Coalition agreement offers hope, but there are also question marks29. November 2021
Bekir Altaş, Secretary General of the Islamic Society Millî Görüş (IGMG), made a statement about the coalition agreement agreed upon by the SPD, the Greens and the FDP after the general elections in Germany. “It is possible to summarize the coalition agreement as ‘light and shadow’. Along with the announcement of many activities to be carried out in a positive way, question marks and ambiguous statements in important areas draw attention.” said Altaş and continued his words as follows:
“Both the light and the shadow of the coalition agreement agreed between the three parties have fallen on the upcoming legislative process. At the same time, question marks attract attention. For example, it is unclear how the coalition will pursue imam education. The previous federal government, acting alone in this area, followed a controversial path in terms of constitutional law and faced losing the trust of the Muslim people. We will still follow the next steps to be taken in this area with great care and will accompany the process in a critical way.
Another point of particular interest is the examination of ‘additions to the legal status of religious communities’. The only criterion in this area may be the principles developed through the constitution and law. We expect state governments to be properly encouraged in this regard. On the other hand, vague expressions formulated in a way that can have many meanings in the coalition agreement also raise question marks. Does this mean ‘continuing in the same way’ with the previous government’s policies towards Muslims? If yes, it means that the policy that was followed before this and that damaged the trust of Muslims will be continued at the expense of millions of Muslims.
There are pleasing developments in the law of residence and citizenship. In particular, the issue of multiple citizenship, which has been delayed for a long time but already exists in practice, has been demanded by the Islamic society for years. It is a noble act to be appreciated that people who once came to Germany as ‘guest workers’ are naturalized under easier conditions and their services are appreciated -even though many people from the said segment will not be able to benefit from this planned arrangement. The same applies to the elimination of the language proficiency requirement before family reunification.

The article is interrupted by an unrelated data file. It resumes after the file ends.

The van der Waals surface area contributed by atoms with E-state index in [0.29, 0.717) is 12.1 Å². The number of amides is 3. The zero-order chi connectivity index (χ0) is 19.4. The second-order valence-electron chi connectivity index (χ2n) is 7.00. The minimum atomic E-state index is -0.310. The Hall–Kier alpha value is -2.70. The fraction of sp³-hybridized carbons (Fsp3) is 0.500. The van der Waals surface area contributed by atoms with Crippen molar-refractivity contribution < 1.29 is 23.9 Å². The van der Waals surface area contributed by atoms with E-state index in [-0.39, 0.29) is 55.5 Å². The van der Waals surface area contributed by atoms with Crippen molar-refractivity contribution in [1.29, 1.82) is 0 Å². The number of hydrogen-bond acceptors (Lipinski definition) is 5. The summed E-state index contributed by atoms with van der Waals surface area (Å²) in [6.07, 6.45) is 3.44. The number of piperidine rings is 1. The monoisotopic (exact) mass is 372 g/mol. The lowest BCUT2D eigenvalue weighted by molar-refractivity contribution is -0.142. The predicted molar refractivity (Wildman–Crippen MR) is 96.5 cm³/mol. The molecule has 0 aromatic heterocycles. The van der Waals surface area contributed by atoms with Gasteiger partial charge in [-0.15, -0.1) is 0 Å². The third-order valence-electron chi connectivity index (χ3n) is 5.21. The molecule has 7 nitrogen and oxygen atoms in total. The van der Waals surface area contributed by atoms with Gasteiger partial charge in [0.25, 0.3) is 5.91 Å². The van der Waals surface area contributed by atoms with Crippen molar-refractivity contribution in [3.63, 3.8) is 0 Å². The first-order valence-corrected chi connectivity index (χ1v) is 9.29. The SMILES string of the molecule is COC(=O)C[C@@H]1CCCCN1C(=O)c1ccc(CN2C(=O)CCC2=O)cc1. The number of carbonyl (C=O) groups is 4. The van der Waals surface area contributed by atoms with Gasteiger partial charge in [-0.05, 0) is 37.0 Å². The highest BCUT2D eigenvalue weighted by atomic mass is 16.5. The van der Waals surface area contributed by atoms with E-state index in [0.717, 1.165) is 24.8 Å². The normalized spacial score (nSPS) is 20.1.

Another aspect that we greatly welcome is the desire to ‘work more on the NSU structure’. This is essential for regaining confidence in the state, its institutions, and especially the security apparatus. It is our greatest desire that the hopes raised by this announcement do not result in another disappointment. The same is true for statements on the fight against the far right. Achieving success in this regard will be a direction-decider for Germany. There are doubts as to whether March 11, as decided the day to commemorate victims of terrorist violence, is the right choice.
The announcement that some improvements will be made in the fields of asylum and adaptation can also be counted among the positive developments. It is commendable that human rights are emphasized and corrections will be made in the field of residence law. Uncertainty continues on refugee policy and the inhumane conditions of refugees waiting at European borders. Statements made on the subject of Islamophobia, on the other hand, need interpretation. The issue of protecting Muslims and Muslim institutions remains unclear compared to their counterparts. While we welcome the appointment of an official on the issues of racism and racism against Romanis in general, we wonder after what kind of situation assessment the issue of anti-Muslim racism was not included in the plans mentioned in the coalition agreement.
The Islamic community will accompany the implementation process of the coalition agreement critically, with great care and constructively. We convey our best wishes for success and luck to the coalition parties.”[supsystic-social-sharing id="1"]